38% - the amount the S&P 500 fell from the February highs to the March lows, the fastest drop of that magnitude in American history.
25% - the size of the rebound from the end of March to April 9, a response to the speed and size of government actions, some flattening of the COVID-19 curve, and technical oversold conditions.
81% - the level of market volatility at its peak, one of the highest in history. Markets easily moved 5 to 9% a day during this period, both up and down. Quite a few individual stocks saw 20% moves in a day.
With fears of depression dancing in their heads, the US Federal Reserve has flooded the market with liquidity by buying commercial paper, corporate debt, mortgage debt, municipal bonds, junk bonds, and more, while Congress is providing trillions of fiscal stimulus with small business loans, money for healthcare and checks in the mail. These actions have been uniformly applauded and have no doubt kept markets working and even recovering. But all these programs cost money which begs the obvious next question. How are we going to pay for it all? A look at history is instructive. We seem to have only a couple of choices once we recover:
- Reduce government spending
- Increase taxes
- Grow a lot faster
- Inflate away our debt
Given the physical and political limits of #1 and #2, they don’t look like sufficient solutions. Growing faster is hampered by our massive debt and aging demographics. So, inflating our way out of the problem is likely a part of the government’s solution.
If history is our guide, equities may be the best choice in an uncertain and inflating world, with gold as a hedge against fiat currencies. We favor secular growers most often found in healthcare, technology and communications. We also believe gold miners in addition to the commodity as a hedge would be prudent. (Remember, in 1933 President Roosevelt prohibited the private holdings of gold coins, bullion, and certificates.)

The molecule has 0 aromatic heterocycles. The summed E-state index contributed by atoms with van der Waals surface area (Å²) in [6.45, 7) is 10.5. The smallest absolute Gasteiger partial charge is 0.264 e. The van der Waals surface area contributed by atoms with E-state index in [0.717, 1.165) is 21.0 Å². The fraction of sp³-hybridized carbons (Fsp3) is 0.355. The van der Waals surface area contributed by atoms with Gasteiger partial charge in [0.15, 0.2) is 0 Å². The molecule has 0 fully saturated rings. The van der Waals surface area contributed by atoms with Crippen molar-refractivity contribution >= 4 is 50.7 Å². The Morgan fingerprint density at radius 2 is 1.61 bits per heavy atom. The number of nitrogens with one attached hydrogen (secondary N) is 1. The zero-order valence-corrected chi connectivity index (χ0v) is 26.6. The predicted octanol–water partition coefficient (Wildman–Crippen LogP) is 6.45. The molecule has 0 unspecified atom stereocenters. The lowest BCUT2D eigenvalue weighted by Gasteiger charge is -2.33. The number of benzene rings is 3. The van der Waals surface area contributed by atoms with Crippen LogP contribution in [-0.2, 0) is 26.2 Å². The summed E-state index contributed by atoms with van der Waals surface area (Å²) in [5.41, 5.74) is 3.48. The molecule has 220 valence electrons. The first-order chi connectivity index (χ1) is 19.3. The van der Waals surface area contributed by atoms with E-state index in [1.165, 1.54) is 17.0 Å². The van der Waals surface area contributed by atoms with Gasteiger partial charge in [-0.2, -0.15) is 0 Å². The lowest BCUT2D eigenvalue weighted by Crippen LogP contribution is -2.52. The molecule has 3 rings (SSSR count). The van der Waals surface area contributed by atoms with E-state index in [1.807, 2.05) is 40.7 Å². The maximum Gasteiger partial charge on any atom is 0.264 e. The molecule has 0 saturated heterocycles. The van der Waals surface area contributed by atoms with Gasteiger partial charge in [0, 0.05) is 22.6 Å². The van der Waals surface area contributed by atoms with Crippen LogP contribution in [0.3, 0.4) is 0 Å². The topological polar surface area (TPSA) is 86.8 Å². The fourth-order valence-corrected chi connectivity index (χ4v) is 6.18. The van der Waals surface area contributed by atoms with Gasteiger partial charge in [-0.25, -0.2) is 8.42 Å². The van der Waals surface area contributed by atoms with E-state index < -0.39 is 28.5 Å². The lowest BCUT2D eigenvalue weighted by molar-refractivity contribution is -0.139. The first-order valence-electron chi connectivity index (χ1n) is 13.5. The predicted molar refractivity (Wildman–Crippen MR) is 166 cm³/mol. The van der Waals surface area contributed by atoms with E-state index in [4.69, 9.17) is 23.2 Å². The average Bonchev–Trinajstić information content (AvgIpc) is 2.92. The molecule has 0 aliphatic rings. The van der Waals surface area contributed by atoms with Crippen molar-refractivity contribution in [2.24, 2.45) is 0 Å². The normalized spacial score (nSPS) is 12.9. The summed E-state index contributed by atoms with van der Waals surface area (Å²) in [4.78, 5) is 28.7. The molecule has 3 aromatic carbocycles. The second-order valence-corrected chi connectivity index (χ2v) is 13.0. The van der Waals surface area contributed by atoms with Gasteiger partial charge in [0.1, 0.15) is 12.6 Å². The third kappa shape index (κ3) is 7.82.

The tricky part is how to get to the long term! Our debt and money supply have grown dramatically for years and yet the Fed failed to reach its 2% target inflation. The reason is likely due to several factors, including technology, globalization, and the low velocity of money (the rate at which money is exchanged in the economy). We can think of a number of potential causes of inflation going forward including: deglobalization, not so “just in time” inventory, supply chain bottlenecks, and labor shortages due to demographics and lack of immigration. We just don’t know when this inflation will occur. In the interim, we believe it would be prudent to increase equity and gold exposure if these markets pull back, once again reflecting the consequences of the pandemic. Upgrade your portfolio with companies that have good balance sheets, large addressable markets and good unit growth. As markets rebound initially, the hardest hit sectors may shoot up the most, but as time goes on the stocks at the scene of the wreckage typically underperform.
As Sheila Bair writes in an op-ed on CNBC (https://www.cnbc.com/2020/04/13/op-ed-overreliance-on-the-fed-is-compromising-millennials-future.html):
“Overreliance on the Fed has “financialized” our economy. Every time we get into trouble, we look to the Fed to make it cheaper to borrow, even when too much debt is the cause of the trouble, as it was in 2008. The Fed provides cheap funds to the financial sector, in turn, lends cheaply to consumers and businesses. But this cycle is not sustainable and with each credit boom and bust, our economy becomes less stable.
More than any other group, (the millennials’) futures have been compromised by our perverse reliance on financialization.
Perhaps they can help us achieve a new paradigm where the financial sector plays a supporting role in real economic growth, instead of dominating the center stage.
Where the markets reflect real value, not debt-infused bubbles. Where stimulus — when it’s needed — is transmitted to Main Street, not Wall Street. And where a more sustainable future is guaranteed for us all.”
Our children’s futures depend on it. Stay safe!
We remain focused on the long term, guiding your portfolio to meet your goals with an eye on approaching inclement weather. Please call us with any questions, we are here to help.
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